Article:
Mrs. Wendry was without words.
A short pause was made between the two of them. Andrews stood like a soldier, as he had since he entered the room.
"What do you mean by position of power?" Mrs. Wendry asked, resting her forehead in her clammy palm, in attempt to rid herself of some of her perspiration.
A sick smile grew on Andrews face, one Mrs. Wendry had never seem the likes of before, "You will make me the first student-president of Western Local, Nancy, dearest."
Mrs. Wendry scoffed, "Why would I do that?"
Andrews response was immediate, "Because, if you don't, then I will gather an army that will tear this school down brick by concrete brick."
"Why would any student follow you? And to take down their educational facility no less?"
He retorted immediately, once more, "Because of what I said in that hall. And because of what I've seen in that foyer. The door, the chaos, the tiles. Do you think that even the zombies you've created out in those halls will stand for such a large amount of hypocrisy?
"If I tell them even that there are no colored tiles in the faculty foyer then they will gather, even without my leadership, and they will make you regret every single second of labor you forced upon them.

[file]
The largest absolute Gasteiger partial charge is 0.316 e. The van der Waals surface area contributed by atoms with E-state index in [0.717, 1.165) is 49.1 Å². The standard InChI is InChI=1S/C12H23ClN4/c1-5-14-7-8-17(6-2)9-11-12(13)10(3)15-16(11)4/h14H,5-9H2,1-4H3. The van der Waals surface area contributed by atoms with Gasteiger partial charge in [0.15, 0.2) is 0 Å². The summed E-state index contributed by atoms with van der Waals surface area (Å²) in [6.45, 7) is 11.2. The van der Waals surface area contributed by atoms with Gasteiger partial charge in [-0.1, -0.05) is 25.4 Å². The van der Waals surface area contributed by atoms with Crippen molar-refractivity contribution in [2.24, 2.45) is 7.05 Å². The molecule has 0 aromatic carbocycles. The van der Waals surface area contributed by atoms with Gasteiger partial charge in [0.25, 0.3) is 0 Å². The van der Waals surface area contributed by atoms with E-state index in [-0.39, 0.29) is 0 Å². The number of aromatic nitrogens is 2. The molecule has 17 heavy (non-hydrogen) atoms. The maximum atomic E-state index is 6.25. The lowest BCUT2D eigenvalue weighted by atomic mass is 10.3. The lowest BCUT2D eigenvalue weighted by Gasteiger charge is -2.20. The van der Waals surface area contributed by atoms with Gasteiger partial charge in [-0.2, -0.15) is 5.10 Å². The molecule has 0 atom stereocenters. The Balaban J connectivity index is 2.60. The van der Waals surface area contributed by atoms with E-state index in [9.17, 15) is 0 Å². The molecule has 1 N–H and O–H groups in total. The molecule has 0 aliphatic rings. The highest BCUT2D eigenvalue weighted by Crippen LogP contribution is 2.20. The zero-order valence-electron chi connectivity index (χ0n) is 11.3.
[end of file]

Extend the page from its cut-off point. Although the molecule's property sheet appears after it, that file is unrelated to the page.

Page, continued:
"If I tell them of the door, then that is where they will invade from. That door, the one out in that foyer," Andrews pointed out the door, and when Mrs. Wendry looked she saw that there were bodies of the faculty collecting, watching, "I can see a future wherein both members of the faculty and the student body will use that door.
"So, will you force me from this place, and let them collect without me, or would you rather I collect them, and keep the peace for you? You could even consider me a mediator of sorts. If you wish. No matter what, though, there is a choice to be made."